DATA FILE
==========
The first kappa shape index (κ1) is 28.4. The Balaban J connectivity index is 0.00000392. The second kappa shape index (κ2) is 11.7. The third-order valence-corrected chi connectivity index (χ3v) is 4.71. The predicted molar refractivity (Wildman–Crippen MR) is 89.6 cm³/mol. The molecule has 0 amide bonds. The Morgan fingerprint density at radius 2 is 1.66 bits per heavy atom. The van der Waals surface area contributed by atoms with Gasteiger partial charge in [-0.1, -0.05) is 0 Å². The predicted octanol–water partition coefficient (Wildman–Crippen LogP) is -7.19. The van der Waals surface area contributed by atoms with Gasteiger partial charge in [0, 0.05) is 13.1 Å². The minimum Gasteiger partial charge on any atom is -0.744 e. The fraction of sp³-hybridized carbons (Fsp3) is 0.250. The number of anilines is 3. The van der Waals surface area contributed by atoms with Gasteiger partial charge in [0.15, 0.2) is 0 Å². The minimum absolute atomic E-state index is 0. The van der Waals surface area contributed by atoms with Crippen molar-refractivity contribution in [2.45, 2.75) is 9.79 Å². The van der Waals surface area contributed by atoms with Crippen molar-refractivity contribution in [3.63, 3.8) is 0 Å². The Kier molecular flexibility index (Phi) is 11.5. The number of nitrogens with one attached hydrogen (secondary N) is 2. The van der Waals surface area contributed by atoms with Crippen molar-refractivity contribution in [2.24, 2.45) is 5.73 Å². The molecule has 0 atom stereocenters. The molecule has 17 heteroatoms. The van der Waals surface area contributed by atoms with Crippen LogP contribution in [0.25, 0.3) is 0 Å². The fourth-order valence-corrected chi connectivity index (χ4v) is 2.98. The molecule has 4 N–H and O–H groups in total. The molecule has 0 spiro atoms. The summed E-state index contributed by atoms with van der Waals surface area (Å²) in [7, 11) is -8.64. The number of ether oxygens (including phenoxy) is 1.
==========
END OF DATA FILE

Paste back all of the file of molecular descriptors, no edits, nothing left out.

The first kappa shape index (κ1) is 28.4. The Balaban J connectivity index is 0.00000392. The second kappa shape index (κ2) is 11.7. The third-order valence-corrected chi connectivity index (χ3v) is 4.71. The predicted molar refractivity (Wildman–Crippen MR) is 89.6 cm³/mol. The molecule has 0 amide bonds. The Morgan fingerprint density at radius 2 is 1.66 bits per heavy atom. The van der Waals surface area contributed by atoms with Gasteiger partial charge in [-0.1, -0.05) is 0 Å². The predicted octanol–water partition coefficient (Wildman–Crippen LogP) is -7.19. The van der Waals surface area contributed by atoms with Gasteiger partial charge in [0, 0.05) is 13.1 Å². The minimum Gasteiger partial charge on any atom is -0.744 e. The fraction of sp³-hybridized carbons (Fsp3) is 0.250. The number of anilines is 3. The van der Waals surface area contributed by atoms with Gasteiger partial charge in [0.15, 0.2) is 0 Å². The minimum absolute atomic E-state index is 0. The van der Waals surface area contributed by atoms with Crippen molar-refractivity contribution in [2.45, 2.75) is 9.79 Å². The van der Waals surface area contributed by atoms with Crippen molar-refractivity contribution in [3.63, 3.8) is 0 Å². The Kier molecular flexibility index (Phi) is 11.5. The number of nitrogens with one attached hydrogen (secondary N) is 2. The van der Waals surface area contributed by atoms with Crippen molar-refractivity contribution in [2.24, 2.45) is 5.73 Å². The molecule has 0 atom stereocenters. The molecule has 17 heteroatoms. The van der Waals surface area contributed by atoms with Crippen LogP contribution in [0.25, 0.3) is 0 Å². The fourth-order valence-corrected chi connectivity index (χ4v) is 2.98. The molecule has 4 N–H and O–H groups in total. The molecule has 0 spiro atoms. The summed E-state index contributed by atoms with van der Waals surface area (Å²) in [7, 11) is -8.64. The number of ether oxygens (including phenoxy) is 1.